How to deal with sh***y restaurant service. The Do’s and Dont’s

From a former server, To an everyday customer.    Custy mad

Your sitting down at the hole in the wall restaurant in town and the service hasn’t exactly been how you’ve imagined it to be. Drinks go unfilled, food comes out 30 minutes after you thought it was coming out, and you’ve seen your waitress two times since you’ve sat down. This is the classic case of poor service. Maybe it was a server with little experience and just got overwhelmed and forgot, or maybe they couldn’t give a hoot about their job and run on their own time. Bottom line you were not satisfied with your choice of dining out and you don’t know what to do. Remain calm and don’t be the person who blows up on the server and makes a scene, nobody wants that. Just follow these tips and so you can help maybe change the experience of the next guest and make sure this doesn’t happen again.

DO Sit where the host seats you.

A host has one job and that is to seat the servers in rotation so one server doesn’t get jammed with 4 tables at once and everybody gets an even amount so they can potentially get paid the same. If your grandmother is in a wheelchair or your back can’t last the hour or so in a hard chair that is very understandable and the staff will recognize it.

DONT Have a negative attitude towards the staff

If you come in with a bad attitude and are showing you are visibly annoyed with something your server is going to try and make as little trips as possible to your table. Not out of annoyance but to avoid confrontation in case anything goes wrong. The server 9 times out of 10 is going to put on at least a front that they are in a good mood, so to help them get comfortable with your table your going to want to make them feel comfortable as well. Your attitude toward your server is going to go a long way. Being an enjoyable table that they WANT to come back to will make your dining experience a hell of a lot better than coming in acting visibly upset and taking it out on the waiter/waitress. You get what you give.

DO Give a complaint/suggestion to the manager

When your dining at a restaurant on any sort of night there will always be a manager either on the dining floor in the kitchen just moments away from helping you. Make sure you ask any employee you see working nearby to kindly get the manager. The point of getting the manager and not the server is because the manager is there to correct the problem. That drink you ordered was too strong/too weak, they’ll be able to comp it right off your tab then be able to go correct the problem from a managerial standpoint. They are the ones in charge and what they say goes. If your situation lands mainly in the servers lap, the manager will be happily to correct that as well. Managers need these complaints to know what they can do so that the issue won’t come up again. If a server from day 1 has been in over their head and visibly cannot handle the job the complaints/suggestions will serve as a tool for the manager to use when they need evidence to give that particular server less responsibilities, or a set of which they can handle. Don’t look at complaints in a negative way, a lot of time they can be used for the good of the restaurant and help the staff out a lot. The positive side of doing this is that the management will do almost anything for you to make sure you don’t post a public comment about their establishment or call into headquarters. I’ve seen people eat an entire steak including their sides and complain about it being undercooked…only to get an entire new meal for free. (Try to avoid this).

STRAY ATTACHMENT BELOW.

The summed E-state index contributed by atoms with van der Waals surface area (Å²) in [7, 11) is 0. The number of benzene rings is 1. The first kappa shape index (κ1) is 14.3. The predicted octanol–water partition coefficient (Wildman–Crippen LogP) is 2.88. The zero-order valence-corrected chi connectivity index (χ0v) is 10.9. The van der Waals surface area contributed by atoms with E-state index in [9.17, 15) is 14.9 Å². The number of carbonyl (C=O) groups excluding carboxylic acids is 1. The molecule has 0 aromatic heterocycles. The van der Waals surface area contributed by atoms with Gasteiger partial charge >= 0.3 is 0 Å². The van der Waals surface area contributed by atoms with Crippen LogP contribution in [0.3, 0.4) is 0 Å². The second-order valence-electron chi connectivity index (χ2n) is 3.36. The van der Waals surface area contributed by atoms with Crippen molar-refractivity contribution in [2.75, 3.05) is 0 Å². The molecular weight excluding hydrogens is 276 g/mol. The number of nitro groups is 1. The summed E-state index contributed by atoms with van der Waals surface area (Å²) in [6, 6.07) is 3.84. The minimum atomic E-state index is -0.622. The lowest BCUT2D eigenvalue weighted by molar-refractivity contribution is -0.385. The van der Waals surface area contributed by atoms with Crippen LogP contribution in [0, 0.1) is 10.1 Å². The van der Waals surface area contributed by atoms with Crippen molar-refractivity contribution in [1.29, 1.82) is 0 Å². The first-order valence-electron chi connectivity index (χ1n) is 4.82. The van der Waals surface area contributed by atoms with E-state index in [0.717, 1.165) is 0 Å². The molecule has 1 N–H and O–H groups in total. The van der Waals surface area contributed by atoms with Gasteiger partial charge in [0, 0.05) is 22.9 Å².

DONT Stiff your servertip-amount-chart

There are three types of people in the world. The ones who think they are entitled to not tip, people who understand the industry and provide any sort of tip, and a former waiter/waitress that will leave a very generous tip. For those who don’t believe in tipping your server, heres something that may want to reconsider your actions. Your average server makes $3.25/hour to $5/hour. If you do the math working 40 hours a week minus taxes you would imagine the check is somewhere between $30-50 dollars depending on your state taxes and such. The tips that they make off your table is what is putting food on their table and in their mouths at home. They do not have the luxury of picking who gets to eat with them either so don’t waste their time by giving them nothing when there really wasn’t anything wrong with the meal or service. Ill switch the spectrum and put it in terms of looking out for you, the non-tipper. You may be a regular at that nice restaurant down the street, love the place, and has had exceptional service from the staff. If you are a bad tipper the staff will know this. As someone who has worked in the industry since I was 16 i have seen people fight over who had to take your type of table. If the servers have to fight over your table because you are known in the establishment as someone who stiffs the waiter, you most likely are not going to get good service.

 

At the end of the day it is completely alright for you to be unhappy with your service and let the staff know. They are their to help  you and keep you coming back for more to spend money. It’s customer service and most are well prepared to answer your concerns and complaints. But need be, i hope these few tips help you with your experience in the future as your dining at the next place you and your friend decide on.


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